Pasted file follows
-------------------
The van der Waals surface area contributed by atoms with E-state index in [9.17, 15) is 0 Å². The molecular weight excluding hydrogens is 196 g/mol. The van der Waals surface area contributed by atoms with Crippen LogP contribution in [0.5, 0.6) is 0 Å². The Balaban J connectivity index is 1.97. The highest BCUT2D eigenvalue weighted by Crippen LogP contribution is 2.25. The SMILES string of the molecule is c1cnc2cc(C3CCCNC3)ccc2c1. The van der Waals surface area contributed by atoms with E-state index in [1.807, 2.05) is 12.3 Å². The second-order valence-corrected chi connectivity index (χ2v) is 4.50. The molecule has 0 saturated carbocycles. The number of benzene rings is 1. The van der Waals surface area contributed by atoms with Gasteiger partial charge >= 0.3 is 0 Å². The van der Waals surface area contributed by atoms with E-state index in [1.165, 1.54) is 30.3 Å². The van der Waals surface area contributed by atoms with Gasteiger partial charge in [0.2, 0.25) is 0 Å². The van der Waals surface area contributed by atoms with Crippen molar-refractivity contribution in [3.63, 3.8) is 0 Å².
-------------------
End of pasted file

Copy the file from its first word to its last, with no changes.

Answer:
The van der Waals surface area contributed by atoms with E-state index in [9.17, 15) is 0 Å². The molecular weight excluding hydrogens is 196 g/mol. The van der Waals surface area contributed by atoms with Crippen LogP contribution in [0.5, 0.6) is 0 Å². The Balaban J connectivity index is 1.97. The highest BCUT2D eigenvalue weighted by Crippen LogP contribution is 2.25. The SMILES string of the molecule is c1cnc2cc(C3CCCNC3)ccc2c1. The van der Waals surface area contributed by atoms with E-state index in [1.807, 2.05) is 12.3 Å². The second-order valence-corrected chi connectivity index (χ2v) is 4.50. The molecule has 0 saturated carbocycles. The number of benzene rings is 1. The van der Waals surface area contributed by atoms with Gasteiger partial charge >= 0.3 is 0 Å². The van der Waals surface area contributed by atoms with E-state index in [1.165, 1.54) is 30.3 Å². The van der Waals surface area contributed by atoms with Gasteiger partial charge in [0.2, 0.25) is 0 Å². The van der Waals surface area contributed by atoms with Crippen molar-refractivity contribution in [3.63, 3.8) is 0 Å².